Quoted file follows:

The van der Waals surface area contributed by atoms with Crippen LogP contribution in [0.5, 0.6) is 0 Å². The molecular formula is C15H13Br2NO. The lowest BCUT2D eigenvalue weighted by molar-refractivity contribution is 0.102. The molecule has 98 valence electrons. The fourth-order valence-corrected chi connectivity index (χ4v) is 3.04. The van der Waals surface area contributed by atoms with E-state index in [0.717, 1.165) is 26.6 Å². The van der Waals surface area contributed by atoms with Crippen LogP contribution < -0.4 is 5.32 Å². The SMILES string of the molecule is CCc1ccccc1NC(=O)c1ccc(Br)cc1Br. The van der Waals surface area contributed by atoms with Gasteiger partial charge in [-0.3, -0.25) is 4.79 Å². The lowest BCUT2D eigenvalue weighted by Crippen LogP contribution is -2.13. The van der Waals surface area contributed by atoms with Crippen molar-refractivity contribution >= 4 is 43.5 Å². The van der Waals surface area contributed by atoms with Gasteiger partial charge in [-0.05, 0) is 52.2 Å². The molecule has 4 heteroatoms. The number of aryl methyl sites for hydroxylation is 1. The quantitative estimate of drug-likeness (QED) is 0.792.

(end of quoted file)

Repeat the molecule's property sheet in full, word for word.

The van der Waals surface area contributed by atoms with Crippen LogP contribution in [0.5, 0.6) is 0 Å². The molecular formula is C15H13Br2NO. The lowest BCUT2D eigenvalue weighted by molar-refractivity contribution is 0.102. The molecule has 98 valence electrons. The fourth-order valence-corrected chi connectivity index (χ4v) is 3.04. The van der Waals surface area contributed by atoms with E-state index in [0.717, 1.165) is 26.6 Å². The van der Waals surface area contributed by atoms with Crippen LogP contribution < -0.4 is 5.32 Å². The SMILES string of the molecule is CCc1ccccc1NC(=O)c1ccc(Br)cc1Br. The van der Waals surface area contributed by atoms with Gasteiger partial charge in [-0.3, -0.25) is 4.79 Å². The lowest BCUT2D eigenvalue weighted by Crippen LogP contribution is -2.13. The van der Waals surface area contributed by atoms with Crippen molar-refractivity contribution >= 4 is 43.5 Å². The van der Waals surface area contributed by atoms with Gasteiger partial charge in [-0.05, 0) is 52.2 Å². The molecule has 4 heteroatoms. The number of aryl methyl sites for hydroxylation is 1. The quantitative estimate of drug-likeness (QED) is 0.792.